In the C3 I/DIS ignition system there is no distributor rotor or cap; the ignition coils discharge directly through the spark plug wires 109-113 to the spark plugs. Therefore, in a six cylinder engine, a prior art type voltage sensor would have to be connected separately to each of the six wires. The present sensor allows up to four plug wires to be monitored at one time. Two sensors are required for simultaneous measurement.
The coil 101 simultaneously excites plug wires 108, 109; coil 102 excites plug wires 110, 111; and coil 103 excites plug wires 112, 113. For the six cylinder engine shown, plug wires 109, 111, and 113 are inserted in clips 69-71. With the arm 15 in the closed position it is in electrical contact with the fasteners 28, 29 (FIG. 1) and with the sensor plate 16. The successive plug wire EMFs induce current flow through the arm and fasteners, to the sensor plate. The plate provides the sensed signals to the cable 13. Once these waveforms are obtained, the sensor is moved to plug wires 108, 110, and 112.
In each measurement application, the EMF of the coil, coil secondary wire, or the spark plug wires induces a current signal in the capacitive plate. The current signal is coupled through the output line 13 to the connector 14. The host test equipment scales the current signal magnitude to an actual kilovolt (KV) level for display.
FIG. 9 illustrates a typical prior art display screen 116 for displaying the sensed spark plug voltages for an eight cylinder engine. The abscissa 118 lists the cylinders (1-8) and the ordinate 120 lists the plug voltages (KV). In the illustrated display the vertical bars extending from the abscissa represent the average absolute voltage values for each spark plug. The segment bars 130-137 show the deviation from the average values. The scale 140 prints the average values, and the sub-display 142 displays the spark plug voltage time duration.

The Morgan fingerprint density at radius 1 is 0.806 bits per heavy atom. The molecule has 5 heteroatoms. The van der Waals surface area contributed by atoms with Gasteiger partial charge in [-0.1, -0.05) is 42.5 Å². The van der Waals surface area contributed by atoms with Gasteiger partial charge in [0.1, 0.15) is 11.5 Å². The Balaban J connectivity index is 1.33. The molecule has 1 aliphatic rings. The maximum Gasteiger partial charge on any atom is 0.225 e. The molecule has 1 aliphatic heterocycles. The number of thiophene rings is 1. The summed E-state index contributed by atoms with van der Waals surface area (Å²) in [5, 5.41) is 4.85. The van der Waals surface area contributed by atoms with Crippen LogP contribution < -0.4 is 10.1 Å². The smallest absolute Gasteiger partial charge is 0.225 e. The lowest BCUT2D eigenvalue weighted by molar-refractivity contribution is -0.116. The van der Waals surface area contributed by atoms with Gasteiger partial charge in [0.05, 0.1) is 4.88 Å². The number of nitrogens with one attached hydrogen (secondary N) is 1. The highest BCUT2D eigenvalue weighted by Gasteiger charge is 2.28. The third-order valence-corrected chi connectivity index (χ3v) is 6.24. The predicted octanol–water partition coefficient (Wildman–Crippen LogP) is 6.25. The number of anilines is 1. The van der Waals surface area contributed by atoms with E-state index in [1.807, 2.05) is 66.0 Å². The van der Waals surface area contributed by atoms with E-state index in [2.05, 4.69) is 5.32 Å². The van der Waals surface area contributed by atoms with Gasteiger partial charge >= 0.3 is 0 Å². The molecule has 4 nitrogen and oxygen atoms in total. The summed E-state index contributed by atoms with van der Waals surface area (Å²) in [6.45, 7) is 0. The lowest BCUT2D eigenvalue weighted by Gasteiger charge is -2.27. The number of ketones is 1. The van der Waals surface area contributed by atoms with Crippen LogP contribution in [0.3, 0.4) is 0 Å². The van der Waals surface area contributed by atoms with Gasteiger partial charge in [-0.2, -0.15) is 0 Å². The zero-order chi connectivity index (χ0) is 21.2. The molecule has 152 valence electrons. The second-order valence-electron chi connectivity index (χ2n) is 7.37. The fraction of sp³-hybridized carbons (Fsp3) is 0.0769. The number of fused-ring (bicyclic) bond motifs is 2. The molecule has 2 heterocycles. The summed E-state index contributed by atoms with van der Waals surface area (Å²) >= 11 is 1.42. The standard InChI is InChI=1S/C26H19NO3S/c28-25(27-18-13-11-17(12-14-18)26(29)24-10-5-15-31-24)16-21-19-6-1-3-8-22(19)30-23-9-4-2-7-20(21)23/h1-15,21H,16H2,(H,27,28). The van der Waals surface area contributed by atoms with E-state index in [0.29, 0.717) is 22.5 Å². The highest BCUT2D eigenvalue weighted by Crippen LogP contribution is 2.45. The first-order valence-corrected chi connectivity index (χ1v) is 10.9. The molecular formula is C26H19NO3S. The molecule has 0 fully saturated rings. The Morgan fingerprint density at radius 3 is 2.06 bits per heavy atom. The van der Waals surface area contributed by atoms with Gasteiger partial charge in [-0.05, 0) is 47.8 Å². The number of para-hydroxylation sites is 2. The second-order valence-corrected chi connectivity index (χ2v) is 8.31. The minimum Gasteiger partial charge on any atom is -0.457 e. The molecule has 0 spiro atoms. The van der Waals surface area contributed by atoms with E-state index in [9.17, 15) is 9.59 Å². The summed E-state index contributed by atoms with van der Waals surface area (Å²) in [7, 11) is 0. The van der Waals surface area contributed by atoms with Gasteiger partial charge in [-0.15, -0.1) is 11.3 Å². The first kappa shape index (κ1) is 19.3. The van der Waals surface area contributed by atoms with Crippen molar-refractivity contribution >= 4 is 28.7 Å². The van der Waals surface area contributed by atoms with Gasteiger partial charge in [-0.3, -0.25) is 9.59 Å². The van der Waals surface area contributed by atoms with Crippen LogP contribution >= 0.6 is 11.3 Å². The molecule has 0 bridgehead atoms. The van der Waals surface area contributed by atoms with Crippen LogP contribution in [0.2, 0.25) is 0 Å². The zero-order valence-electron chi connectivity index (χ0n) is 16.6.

The present universal sensor provides in a single device the same measurement functions performed by a plurality of prior art sensor probes. The resulting cost savings approach 70%. In addition, the use of a single probe saves time otherwise spent in locating and changing probe types.
Although the invention has been shown and described with respect to a best mode embodiment thereof, it should be understood by those skilled in the art that various other changes, omissions, and additions may be made therein, without departing from the spirit and the scope of the invention.
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|Citing Patent||Filing date||Publication date||Applicant||Title|
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|U.S. Classification||324/402, 324/72, 324/378|
|International Classification||H01T13/60, F02P17/12, F02P17/08, F02P17/00|
|Cooperative Classification||F02P2017/006, F02P17/08, H01T13/60, F02P17/12|
|European Classification||H01T13/60, F02P17/12, F02P17/08|
|Nov 28, 1986||AS||Assignment|
Owner name: UNITED TECHNOLOGIES CORPORATION, HARTFORD, CT. A C
Free format text: ASSIGNMENT OF ASSIGNORS INTEREST.;ASSIGNORS:TEDESCHI, RINALDO R.;CARTER, RANDAL J.;REEL/FRAME:004638/0224
Effective date: 19861126
Owner name: UNITED TECHNOLOGIES CORPORATION, A CORP. OF DE.,CO
Free format text: ASSIGNMENT OF ASSIGNORS INTEREST;ASSIGNORS:TEDESCHI, RINALDO R.;CARTER, RANDAL J.;REEL/FRAME:004638/0224
Effective date: 19861126
|Dec 9, 1991||FPAY||Fee payment|
Year of fee payment: 4
|Feb 27, 1996||REMI||Maintenance fee reminder mailed|
|Jul 21, 1996||LAPS||Lapse for failure to pay maintenance fees|
|Oct 1, 1996||FP||Expired due to failure to pay maintenance fee|
Effective date: 19960724